Google is showing more sites with Rich Snippets review data in its results. It allows sites to use structured markup to code customer review statistics on their pages. This is all well and good except that site owners have started to take liberties. What Google appears to think users say on seeing rich snippets such as the above: “Wow! This company has 957 reviews with an average rating of 9.9 out of 10! They must be an awesome loan company despite the APRs of 14348% being offered on their homepage. Thanks, Google!” What users actually say: “Hmmm. I don’t trust these Google star thingys. Google sucks.” The number of sites doing this appears to be increasing unchecked. Admittedly I base this on “stuff I see” rather than any statistical analysis but here’s an example to make my point: In the top 100 results for the term “payday loans” on Google UK I see 12 sites who have results with Rich Snippets. The average rating for these sites is 9 out of 10 (adjusted for sites who use marks out of 5 etc.) Considering the difficulty of keeping customers happy when you have to turn them down for a loan or collect money when they default (especially at APRs of several thousand percent) those figures already seem suspicious to me. The average number of reviews per site is 405. The average number I can actually find online is not much more than 10 per site. For most I couldn’t find any.
Great reviews – these companies must be incredible!
If these amazing reviews existed about your company you’d want to link to them, wouldn’t you? You’d be proud and consider them an asset to your company and a tribute to your staff and great business model. Wouldn’t you? There’s nothing embarrassing in a score of 9.7 out of 10. Reading genuine individuals saying what great service they got could only increase conversions. It’s strange then that there is so little evidence that many of the above mentioned reviews even exist. Only 2 of the sites using rich snippets link to any of the reviews they claim to have received. The two sites who link to their reviews link to reviews which lack credibility, in my opinion. One (www.paydayloans.co.uk) links to a slightly comical page containing 5 one line reviews along the lines of “wow love it” from “jon”. The other (www.quickquid.co.uk) has made more effort and links to Google Shopping seller reviews which are aggregated from the likes of ReviewCentre.com and TrustPilot. This seems reasonable enough except that of these reviews, most of the 5 star ones feel very forced and unconvincing. The lower ratings, on the other hand, feel frustrated and genuine. Perhaps that’s just me being cynical. In fairness to these sites, at least they have reviews, genuine or otherwise. Quickquid.co.uk is the best of a bad bunch. QuickQuid Reviews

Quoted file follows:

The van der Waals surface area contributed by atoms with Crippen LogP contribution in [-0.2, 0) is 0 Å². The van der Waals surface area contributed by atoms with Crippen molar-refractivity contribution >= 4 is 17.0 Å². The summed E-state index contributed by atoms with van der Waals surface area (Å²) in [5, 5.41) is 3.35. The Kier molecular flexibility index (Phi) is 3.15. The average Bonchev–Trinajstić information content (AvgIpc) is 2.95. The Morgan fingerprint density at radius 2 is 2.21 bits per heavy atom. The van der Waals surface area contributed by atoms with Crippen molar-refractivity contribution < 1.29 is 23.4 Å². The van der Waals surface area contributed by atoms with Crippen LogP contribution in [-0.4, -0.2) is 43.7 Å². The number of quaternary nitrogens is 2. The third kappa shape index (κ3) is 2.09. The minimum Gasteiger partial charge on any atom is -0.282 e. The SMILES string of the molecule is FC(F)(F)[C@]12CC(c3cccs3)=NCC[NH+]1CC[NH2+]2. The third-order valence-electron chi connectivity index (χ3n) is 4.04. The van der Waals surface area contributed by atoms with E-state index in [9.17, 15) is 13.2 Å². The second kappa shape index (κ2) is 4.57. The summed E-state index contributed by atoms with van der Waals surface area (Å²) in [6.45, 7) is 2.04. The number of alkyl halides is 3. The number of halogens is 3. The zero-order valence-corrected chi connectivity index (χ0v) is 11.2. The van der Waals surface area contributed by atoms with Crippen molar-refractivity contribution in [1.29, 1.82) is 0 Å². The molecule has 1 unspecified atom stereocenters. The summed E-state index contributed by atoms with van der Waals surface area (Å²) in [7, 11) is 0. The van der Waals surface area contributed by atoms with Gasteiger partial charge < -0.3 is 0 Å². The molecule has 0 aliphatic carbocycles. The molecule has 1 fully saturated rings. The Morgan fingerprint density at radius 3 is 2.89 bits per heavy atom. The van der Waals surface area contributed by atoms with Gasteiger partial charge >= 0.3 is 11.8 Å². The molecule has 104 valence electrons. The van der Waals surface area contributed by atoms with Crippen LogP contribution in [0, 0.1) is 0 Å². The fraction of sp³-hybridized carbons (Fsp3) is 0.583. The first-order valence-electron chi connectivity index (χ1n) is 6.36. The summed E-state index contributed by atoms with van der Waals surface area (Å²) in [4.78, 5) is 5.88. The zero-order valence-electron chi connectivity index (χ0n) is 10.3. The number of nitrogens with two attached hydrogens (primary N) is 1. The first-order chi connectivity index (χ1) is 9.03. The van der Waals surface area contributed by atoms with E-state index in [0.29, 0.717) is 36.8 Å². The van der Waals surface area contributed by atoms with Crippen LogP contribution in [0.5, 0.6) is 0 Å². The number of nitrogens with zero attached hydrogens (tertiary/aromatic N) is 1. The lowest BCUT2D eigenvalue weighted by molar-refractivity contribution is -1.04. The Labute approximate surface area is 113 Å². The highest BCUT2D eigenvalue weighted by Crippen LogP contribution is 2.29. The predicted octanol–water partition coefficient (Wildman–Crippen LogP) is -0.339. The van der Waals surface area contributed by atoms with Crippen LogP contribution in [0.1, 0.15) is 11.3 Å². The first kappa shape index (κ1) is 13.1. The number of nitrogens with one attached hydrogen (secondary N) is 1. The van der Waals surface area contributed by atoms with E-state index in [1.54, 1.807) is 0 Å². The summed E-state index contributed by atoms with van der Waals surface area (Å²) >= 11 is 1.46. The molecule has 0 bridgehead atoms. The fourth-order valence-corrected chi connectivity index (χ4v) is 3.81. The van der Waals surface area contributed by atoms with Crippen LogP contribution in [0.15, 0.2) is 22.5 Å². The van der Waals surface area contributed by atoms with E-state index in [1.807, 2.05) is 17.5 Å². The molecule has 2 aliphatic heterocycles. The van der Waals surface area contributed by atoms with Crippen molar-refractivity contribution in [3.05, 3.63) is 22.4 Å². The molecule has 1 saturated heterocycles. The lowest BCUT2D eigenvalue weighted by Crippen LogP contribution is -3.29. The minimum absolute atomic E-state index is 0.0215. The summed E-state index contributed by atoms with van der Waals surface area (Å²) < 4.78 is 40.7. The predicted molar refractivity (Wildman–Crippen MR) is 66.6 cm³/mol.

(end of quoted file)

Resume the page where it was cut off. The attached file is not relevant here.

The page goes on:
[update - for more information on QuickQuid.co.uk, see the end of this post] As bad as these two might seem, the other sites were much, much worse. Not one links to or publishes any of their reviews. The review statistics they use is generally hidden around or under the footer (again – embarrassed of your 9.7 out of 10?) In most cases I couldn’t find any reviews online, in some cases there was a lot more negativity than a score of near 10 out of 10 would suggest. 247 Moneybox has a rating of 8.5 based on 929 reviews. ReviewCentre.com gives them 3.2 based on 66 reviews, loanfinder.co.uk gives them 2 out of 5 based on 16 reviews (although it might be run by a rival) and on TrustPilot they get 7.7 out of 13 reviews. The other 834 reviews are, erm, hard to find. I presume the integrity of and trust in Google’s Rich Snippets is severely compromised by abuse of Rich Snippets but it would appear that Google is allowing it to happen. Something is definitely amiss, or at least there’s something else going on behind the scenes at Google.